Like many other mental health conditions, traumatic stress can have negative effects on an individual’s relationships and social life. Along with outright “triggers” that directly remind a survivor of their traumatic memories, “fight or flight” responses, internalized beliefs about themselves and the world, and a host of other trauma symptoms often manifest in more subtle ways as textbook social anxiety. But while social anxiety is a real and distinct condition apart from traumatic stress, its symptoms are something that many people with PTSD and complex trauma deal with on a daily basis. So it’s very common for trauma survivors to receive co-occurring diagnoses of mood and anxiety disorders or even be misdiagnosed as such.
In this blog, we’ll share some of the ways our patients with a history of trauma have experienced social anxiety symptoms, why symptom management alone is not enough for these patients, and what treatments and skills have proven effective for them.
Trauma and Social Anxiety
Surviving a traumatic event, or even a relationship or environment where an individual’s emotional needs were ignored or invalidated, can teach a person things about themselves or the world around them that are not useful or true after the threat has passed. For instance, “the only way I can get attention or attachment is to be sick” or “sacrificing myself is easier than engaging in conflict.” Those with complex trauma resulting from emotional abuse, manipulation, or gaslighting over a period of time often rely on scripts they have developed to coexist with the toxic people in their lives. Using those scripts with others who accept and respect them can sour the relationship and continue the pattern of traumatic invalidation. Having a traumatized brain makes it hard to be confident in interpersonal situations: it can seem that there’s always a risk of saying or doing the wrong thing.
Of course, certain social situations may be triggering in themselves, and coping mechanisms developed to mitigate or avoid triggers can also be a source of anxiety around others. What can be particularly anxiety-inducing is being triggered by something that seems completely innocuous and exhibiting a social response that doesn’t make sense to others in the situation. For example, feeling fear while talking with someone you shouldn’t be afraid of or getting anxious about blending friend groups because it has turned people against you in the past. When traumatic stress becomes normalized and familiar as part of your lived experience, it’s easy to lose a grip on your boundaries and do whatever it takes to get through social situations without drawing attention to yourself or causing a disruption.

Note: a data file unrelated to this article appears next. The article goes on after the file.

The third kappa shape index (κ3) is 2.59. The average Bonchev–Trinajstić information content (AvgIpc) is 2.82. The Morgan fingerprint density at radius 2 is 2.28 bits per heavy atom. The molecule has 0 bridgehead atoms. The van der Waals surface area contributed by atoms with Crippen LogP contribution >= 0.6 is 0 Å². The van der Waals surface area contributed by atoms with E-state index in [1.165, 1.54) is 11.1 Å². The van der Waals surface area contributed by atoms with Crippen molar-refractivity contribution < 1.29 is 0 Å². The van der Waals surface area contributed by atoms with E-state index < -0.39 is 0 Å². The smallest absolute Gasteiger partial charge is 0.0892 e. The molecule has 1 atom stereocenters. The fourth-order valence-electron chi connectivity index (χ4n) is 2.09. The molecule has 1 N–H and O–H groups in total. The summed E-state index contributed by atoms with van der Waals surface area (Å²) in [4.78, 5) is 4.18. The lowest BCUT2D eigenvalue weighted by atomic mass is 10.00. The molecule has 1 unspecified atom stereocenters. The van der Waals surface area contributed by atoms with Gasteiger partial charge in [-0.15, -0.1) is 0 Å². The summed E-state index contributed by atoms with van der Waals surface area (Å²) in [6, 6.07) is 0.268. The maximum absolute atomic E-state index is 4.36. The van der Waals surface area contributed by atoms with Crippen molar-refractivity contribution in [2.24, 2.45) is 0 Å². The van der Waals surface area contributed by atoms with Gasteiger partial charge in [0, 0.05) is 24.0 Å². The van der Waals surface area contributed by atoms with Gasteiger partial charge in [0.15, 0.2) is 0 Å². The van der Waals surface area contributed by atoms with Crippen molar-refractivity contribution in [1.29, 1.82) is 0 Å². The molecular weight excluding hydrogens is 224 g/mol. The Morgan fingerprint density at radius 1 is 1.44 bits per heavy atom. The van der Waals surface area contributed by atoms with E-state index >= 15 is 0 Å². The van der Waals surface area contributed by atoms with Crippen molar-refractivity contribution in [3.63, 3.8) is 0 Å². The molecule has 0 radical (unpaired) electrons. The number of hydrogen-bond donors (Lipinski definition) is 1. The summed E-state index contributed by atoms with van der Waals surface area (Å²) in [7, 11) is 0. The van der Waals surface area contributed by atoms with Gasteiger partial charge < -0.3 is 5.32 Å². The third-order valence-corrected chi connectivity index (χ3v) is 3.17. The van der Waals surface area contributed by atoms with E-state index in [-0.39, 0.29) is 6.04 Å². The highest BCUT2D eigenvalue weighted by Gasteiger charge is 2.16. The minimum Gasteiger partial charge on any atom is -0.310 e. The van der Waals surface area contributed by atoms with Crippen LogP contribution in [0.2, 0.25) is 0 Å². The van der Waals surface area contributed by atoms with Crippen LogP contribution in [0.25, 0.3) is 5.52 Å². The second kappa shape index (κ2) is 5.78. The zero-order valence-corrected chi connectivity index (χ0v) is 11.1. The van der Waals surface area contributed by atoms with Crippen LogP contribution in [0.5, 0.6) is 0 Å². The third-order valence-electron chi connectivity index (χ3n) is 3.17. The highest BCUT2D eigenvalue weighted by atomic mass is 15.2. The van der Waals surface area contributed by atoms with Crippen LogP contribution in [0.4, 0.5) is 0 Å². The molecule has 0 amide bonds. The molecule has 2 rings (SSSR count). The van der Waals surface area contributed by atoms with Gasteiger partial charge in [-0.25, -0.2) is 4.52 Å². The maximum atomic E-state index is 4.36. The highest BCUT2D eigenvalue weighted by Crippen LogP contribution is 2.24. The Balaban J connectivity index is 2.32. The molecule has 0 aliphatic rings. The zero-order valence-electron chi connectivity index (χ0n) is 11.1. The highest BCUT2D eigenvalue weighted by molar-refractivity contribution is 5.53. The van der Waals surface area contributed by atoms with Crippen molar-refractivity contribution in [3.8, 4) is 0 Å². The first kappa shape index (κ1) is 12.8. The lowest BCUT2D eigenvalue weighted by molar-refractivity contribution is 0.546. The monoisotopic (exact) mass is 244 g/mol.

As we have ventured back out of the house and started gathering again after over 15 months of quarantine, which was a collective trauma in itself, social anxiety symptoms have been on the rise. We have all experienced some amount of change and grief, and the presence of the virus is still a threat. Continued uncertainty about what kinds of social gatherings are “safe” and the awkwardness of meeting in person after talking through our phones and computer screens for the last year and a half are also big factors driving feelings of anxiety for many right now. The norms and expectations that have governed our social interactions, in many cases, just aren’t working the way they used to; we have to work a bit harder to negotiate what’s okay and what’s not acceptable.
Survivors adapt to their experience on a neurological level, changing the way they see the world and respond to it. These differences can not only cause feelings of alienation from “normal” people (those who have not experienced significant trauma or don’t have these long-term effects), but they may also keep traumatized individuals from developing healthy interpersonal skills.
We all experience a “fight or flight” response when our bodies recognize a threat, but for trauma survivors, this happens much more often. Instead of responding to “real” danger in the moment, traumatized individuals are actually responding to a perceived threat based on something that happened in the past. So when a trauma survivor is triggered in a social setting, not only do they experience typical stress symptoms like sweating, elevated heart rate, and dizziness; they may also experience one of four distinct “survival mode” responses: fight, flight, freeze, and fawn.
The response begins when the fear center of the brain, the amygdala, signals the autonomic nervous system (ANS) to react, releasing stress hormones like cortisol and adrenaline. In all cases, the triggered person is no longer thinking with the rational, calm frontal cortex that is capable of relating to others and making complex decisions. The familiar fight, flight, and freeze responses can all effectively shut down a social interaction, but fawning is a bit different: to “fawn” is to switch into a servile, pleasing affect. The triggered individual tries to appease the other person by agreeing with them, accommodating them, and otherwise ignoring their own needs and feelings to make that person comfortable.
Treatment and Strategies for Trauma-based Social Anxiety
Because these symptoms arise from memories and associations rather than a simple chemical imbalance in the brain, healing trauma-based social anxiety usually requires both exposure-based therapy and skills training. Un-learning what traumatic events have taught, or becoming desensitized to them, is a conscious and emotional process that may happen concurrently with skills training on how to manage stress, communicate and set boundaries, and build authentic relationships. Survivors who also create and internalize a new narrative that supports their autonomy in relation to past traumatic events are much more likely to be comfortable expressing themselves in social interactions and experience them in a healthy way.